Brexit & the ‘Long Walk’ Ahead for Global Payroll
Nov 15, 2016 | Tag:
It looks like 2016 will go down in history as one of the most tumultuous in terms of political outcomes. The UK’s decision to leave the European Union (EU) – and therefore reject the views of mainstream politicians on the subject – has been widely seen as the curtain raiser to Donald Trump’s presidential success in the USA.
Commentators around the world are declaring that voters are fed up with political elites failing to respond to their concerns, and the referendum sends a clear signal to UK politicians that the electorate expect change with Brexit. But what does that change look like for employers, and specifically for the global payroll department?
The question asked in the referendum campaign was simply phrased as whether the UK should remain in or leave the EU. But it did not mention other options, and nor was there a serious attempt to address what the position might be in the event of the Leave campaign winning.
The freedom of movement of people, seen as one of the major reasons behind the “Leave” vote, is enshrined in the rules covering the European Economic Area (EEA) – a trading bloc covering the EU and four other states. The referendum question said nothing about the UK leaving the EEA, and a “soft” Brexit could see the UK remaining within the EEA and continuing to accept much of the freedom of movement rules in order to retain continued access to the largest single global market.
There are alternatives. A “hard” Brexit will probably mean the UK turning its back on membership of the EEA in order to retain full migration controls. This needn’t, however, mean an end to a trading relationship with the EEA.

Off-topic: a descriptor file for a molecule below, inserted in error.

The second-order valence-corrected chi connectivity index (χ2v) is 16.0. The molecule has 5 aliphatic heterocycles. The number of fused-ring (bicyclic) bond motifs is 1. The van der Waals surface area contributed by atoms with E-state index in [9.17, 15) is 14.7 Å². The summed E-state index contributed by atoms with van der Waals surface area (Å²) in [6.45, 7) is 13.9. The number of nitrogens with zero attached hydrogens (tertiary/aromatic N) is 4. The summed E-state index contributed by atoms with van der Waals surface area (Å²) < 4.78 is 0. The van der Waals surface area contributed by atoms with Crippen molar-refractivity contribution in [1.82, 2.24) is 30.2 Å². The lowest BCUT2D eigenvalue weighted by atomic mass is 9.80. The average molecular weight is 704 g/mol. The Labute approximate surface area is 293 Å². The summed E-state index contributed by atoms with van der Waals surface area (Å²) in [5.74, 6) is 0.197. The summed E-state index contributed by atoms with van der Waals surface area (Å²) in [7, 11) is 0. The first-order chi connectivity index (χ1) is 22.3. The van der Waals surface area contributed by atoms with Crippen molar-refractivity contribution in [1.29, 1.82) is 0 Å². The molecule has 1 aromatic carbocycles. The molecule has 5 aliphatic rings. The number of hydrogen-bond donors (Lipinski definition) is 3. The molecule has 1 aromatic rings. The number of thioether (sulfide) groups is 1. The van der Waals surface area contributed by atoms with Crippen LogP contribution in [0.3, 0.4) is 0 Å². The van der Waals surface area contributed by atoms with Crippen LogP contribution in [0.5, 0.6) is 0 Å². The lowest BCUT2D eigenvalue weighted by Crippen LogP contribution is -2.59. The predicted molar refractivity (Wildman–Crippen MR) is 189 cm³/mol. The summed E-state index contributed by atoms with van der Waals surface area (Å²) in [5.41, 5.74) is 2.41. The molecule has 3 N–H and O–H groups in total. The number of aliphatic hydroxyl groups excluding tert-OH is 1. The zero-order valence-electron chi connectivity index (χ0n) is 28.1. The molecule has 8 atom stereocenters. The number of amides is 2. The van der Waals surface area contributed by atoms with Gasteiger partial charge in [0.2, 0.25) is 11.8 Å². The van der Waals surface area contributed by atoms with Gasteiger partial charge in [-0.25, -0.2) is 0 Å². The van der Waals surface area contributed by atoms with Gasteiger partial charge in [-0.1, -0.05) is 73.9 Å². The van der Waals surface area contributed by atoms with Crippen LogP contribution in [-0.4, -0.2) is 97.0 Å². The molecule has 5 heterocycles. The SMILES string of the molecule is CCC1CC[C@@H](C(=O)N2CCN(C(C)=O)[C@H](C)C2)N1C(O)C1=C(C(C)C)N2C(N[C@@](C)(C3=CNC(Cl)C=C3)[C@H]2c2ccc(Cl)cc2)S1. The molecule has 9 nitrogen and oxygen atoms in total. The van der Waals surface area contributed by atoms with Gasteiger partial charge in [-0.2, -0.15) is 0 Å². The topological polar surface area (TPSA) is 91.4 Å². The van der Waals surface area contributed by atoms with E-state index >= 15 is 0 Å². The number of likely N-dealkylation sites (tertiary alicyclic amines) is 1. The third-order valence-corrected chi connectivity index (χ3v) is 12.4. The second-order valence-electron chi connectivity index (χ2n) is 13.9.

The recently negotiated EU-Canada Comprehensive Economic & Trade Agreement (CETA) showed that the EU is capable of agreeing almost total access to its markets for countries outside of the EEA (CETA sweeps away 99% of previous tariffs on Canadian imports, and creates a regulatory cooperation forum to slash red tape for businesses on both sides of the Atlantic), and the UK would be uniquely placed to replicate such a deal. There is also the example of the EU-Turkey customs union, which sets a common external customs regime on industrial goods but does not allow for the free movement of people or agricultural produce.
Whichever route the negotiations take, there are likely to be direct payroll consequences that will change the rules on employee mobility. The first area to consider is that of income tax withholding (known as PAYE in the UK).
The current EEA rules in fact do not dictate a standard position on this subject, with income taxation being treated as a devolved responsibility primarily dealt with at national level. The relationship between member states is not dictated by EEA legislation, but instead is largely regulated by the individual double taxation agreements negotiated between member states.
As these follow the model treaty provided by the Organisation of Economic Cooperation and Development (OECD), and there is no suggestion that the UK is about to pull out of the OECD, the mechanics of liability for income tax withholding will be largely unchanged post Brexit. EU rules do compel member states to provide all EU citizens with the same tax allowances that their nationals receive – which in the UK means that £11,000 annually could be earned tax free. Removal of this right may mean that visitors to the UK may end up with tax bills not previously calculated.